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Home advantage bolsters hosts

At 150/1 to lift the trophy, South Africa goes into this summer's World Cup as the least fancied host nation in the tournament's history. But studies in the last few decades have consistently shown that home advantage isn't just a figment of our imagination; teams in a number of sports win more often at home.

The studies have looked back to the late 1800s, but for more recent evidence, look at this year's Premier League, Primera Liga and Serie A, and last year's MLS: an average of 63.3 percent of points was won at home. Nine of the 15 nations to have hosted or co-hosted the World Cup went furthest on home soil. Having previously failed to qualify five times, and gone out in the first round another five, South Korea amazed everyone when, as co-hosts, they reached the semi-finals in 2002.

Six World Cups have been won by the host nation -- Uruguay 1930, Italy 1934, England 1966, West Germany 1974, Argentina 1978 and France 1998. Typically anomalous, Brazil has won the trophy a record five times elsewhere but finished runners-up in Brazil in 1950.

No one has figured out precisely (scientifically) why teams get better results at home, but several factors apparently work in some capacity: the effects of travel, crowd support, referee bias, and territoriality (a desire to protect your patch from interlopers). All these factors seem more or less plausible in the context of the World Cup.

Studies have actually found testosterone fluctuations between home and away matches, especially in parts of the world where regional conflict has left scars. World Cups organized by dictators -- Benito Mussolini in Italy, 1934; General Jorge Videla in Argentina, 1978 -- were seen as a means of asserting national glory, and nothing less than victory would be tolerated. Mussolini even made a special, additional trophy, the Coppa Del Duce, made up, which he would only present to the winners if they were wearing Italian shirts (they were, and he did).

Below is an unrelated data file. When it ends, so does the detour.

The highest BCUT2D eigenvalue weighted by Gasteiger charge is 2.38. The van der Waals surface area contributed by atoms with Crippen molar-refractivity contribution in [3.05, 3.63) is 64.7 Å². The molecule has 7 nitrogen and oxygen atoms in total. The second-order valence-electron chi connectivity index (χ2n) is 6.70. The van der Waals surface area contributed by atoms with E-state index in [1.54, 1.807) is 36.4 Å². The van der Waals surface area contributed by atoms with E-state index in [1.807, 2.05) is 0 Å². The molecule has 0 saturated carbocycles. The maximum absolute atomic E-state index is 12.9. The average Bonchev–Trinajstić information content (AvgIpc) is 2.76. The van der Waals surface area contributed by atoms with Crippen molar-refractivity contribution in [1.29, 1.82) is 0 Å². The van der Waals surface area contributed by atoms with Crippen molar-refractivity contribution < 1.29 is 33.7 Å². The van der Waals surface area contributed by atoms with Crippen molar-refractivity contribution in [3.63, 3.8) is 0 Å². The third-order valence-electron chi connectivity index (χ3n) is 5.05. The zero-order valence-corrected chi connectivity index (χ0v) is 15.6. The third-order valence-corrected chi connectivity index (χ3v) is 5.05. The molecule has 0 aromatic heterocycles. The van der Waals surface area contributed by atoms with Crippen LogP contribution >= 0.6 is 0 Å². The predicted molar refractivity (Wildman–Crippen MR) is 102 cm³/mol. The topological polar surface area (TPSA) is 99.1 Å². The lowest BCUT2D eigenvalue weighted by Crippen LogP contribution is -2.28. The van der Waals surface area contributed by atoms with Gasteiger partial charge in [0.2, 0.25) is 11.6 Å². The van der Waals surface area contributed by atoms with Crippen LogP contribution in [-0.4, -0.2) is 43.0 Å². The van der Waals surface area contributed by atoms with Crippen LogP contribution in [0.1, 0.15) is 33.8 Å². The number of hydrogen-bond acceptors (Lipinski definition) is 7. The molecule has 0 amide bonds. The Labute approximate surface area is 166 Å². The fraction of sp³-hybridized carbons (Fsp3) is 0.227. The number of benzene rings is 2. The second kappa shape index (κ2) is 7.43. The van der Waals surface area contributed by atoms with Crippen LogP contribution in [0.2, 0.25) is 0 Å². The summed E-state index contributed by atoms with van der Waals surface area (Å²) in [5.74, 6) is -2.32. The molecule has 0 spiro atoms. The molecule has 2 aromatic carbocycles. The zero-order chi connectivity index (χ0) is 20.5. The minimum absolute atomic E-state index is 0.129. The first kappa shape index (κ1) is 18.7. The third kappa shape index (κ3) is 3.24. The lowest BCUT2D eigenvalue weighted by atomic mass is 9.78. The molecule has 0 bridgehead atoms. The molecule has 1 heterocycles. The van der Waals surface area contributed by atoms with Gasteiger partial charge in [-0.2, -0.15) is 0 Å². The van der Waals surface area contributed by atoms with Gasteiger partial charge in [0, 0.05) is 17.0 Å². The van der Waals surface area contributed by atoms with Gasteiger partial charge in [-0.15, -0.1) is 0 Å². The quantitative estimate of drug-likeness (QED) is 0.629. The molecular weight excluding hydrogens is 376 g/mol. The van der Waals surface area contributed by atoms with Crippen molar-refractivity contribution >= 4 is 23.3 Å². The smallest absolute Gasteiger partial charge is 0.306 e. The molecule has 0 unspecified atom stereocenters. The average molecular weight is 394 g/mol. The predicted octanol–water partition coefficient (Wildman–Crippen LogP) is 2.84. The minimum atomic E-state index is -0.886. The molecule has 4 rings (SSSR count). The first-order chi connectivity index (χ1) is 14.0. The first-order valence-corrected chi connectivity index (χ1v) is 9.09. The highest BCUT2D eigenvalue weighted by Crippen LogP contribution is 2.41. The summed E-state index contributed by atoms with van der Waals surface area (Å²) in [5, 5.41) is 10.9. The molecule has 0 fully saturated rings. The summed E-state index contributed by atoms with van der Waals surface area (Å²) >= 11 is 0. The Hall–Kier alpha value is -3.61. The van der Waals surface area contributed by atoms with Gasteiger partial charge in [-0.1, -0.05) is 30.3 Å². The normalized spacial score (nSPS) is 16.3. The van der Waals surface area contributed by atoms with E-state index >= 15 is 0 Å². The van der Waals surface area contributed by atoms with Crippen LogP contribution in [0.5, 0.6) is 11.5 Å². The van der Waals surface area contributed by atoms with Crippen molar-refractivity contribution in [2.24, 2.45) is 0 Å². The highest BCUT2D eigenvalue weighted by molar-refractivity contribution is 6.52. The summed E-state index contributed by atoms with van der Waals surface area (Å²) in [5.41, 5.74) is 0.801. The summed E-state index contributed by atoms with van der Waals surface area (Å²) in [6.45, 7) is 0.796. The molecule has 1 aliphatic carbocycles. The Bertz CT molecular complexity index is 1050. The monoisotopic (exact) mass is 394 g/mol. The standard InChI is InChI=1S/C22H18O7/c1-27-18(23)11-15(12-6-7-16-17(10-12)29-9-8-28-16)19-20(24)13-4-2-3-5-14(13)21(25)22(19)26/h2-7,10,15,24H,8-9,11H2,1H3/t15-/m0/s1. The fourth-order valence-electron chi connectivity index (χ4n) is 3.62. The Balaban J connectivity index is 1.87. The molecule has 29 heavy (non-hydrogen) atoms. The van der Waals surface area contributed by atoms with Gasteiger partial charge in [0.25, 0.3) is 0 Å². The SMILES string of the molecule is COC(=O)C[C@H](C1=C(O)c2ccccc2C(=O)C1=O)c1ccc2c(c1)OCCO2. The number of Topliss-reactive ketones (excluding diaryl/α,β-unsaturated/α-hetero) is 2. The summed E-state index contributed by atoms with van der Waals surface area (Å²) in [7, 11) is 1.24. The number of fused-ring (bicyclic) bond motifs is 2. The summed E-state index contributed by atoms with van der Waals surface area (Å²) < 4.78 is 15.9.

The 60s were virtually the first point at which the English gave a damn about other nations' football teams, and they certainly wouldn't have wanted Johnny Foreigner going over there and beating them, least of all the Germans, in the 1966 final. Johan Cruyff and his Dutch chums prompted horror eight years later, when stories of their pool parties with naked German girls emerged in the host nation's tabloids. A teary all-night phone call from his wife put Cruyff off his stride in the final, which the Germans were doubly determined to win and restore national pride.

First-class seats and luxury hotels have diminished the impact of travel on away performances, but at the first World Cup in 1930, only four teams from outside the Americas bothered to make the trip to Uruguay. Belgium, Romania and France (who barely rustled up a squad thanks to the time off work necessary) -- went out at the group stage, while Yugoslavia, got hammered by the hosts in the next game.

Things were just as problematic for the non-Europeans when Italy hosted four years later. Argentina, USA, Egypt and Brazil were all back at the docks quick sharp after being soundly beaten in their first games. Small wonder when you consider that Brazil's black players had been forced to sit out training on the boat because they weren't allowed to mix with other passengers.

Nothing so heinous will afflict teams this summer, but fingers crossed that Iceland's Eyjafjallajokull volcano stops coughing -- Barcelona, Lyon, Fulham and Liverpool were all forced to make long overland trips in Europe this season, and all but Fulham, who worked hard for a goalless draw at Hamburg, came home having been defeated. Flight disruption will make the trip to South Africa, which is an average of 6055 miles long for those outside of the African continent, arduous if not impossible. The Mexicans have the longest trip, at just under 9,300 miles. Good news for the hosts, who welcome them to Johannesburg's Soccer City for the tournament opener on June 11.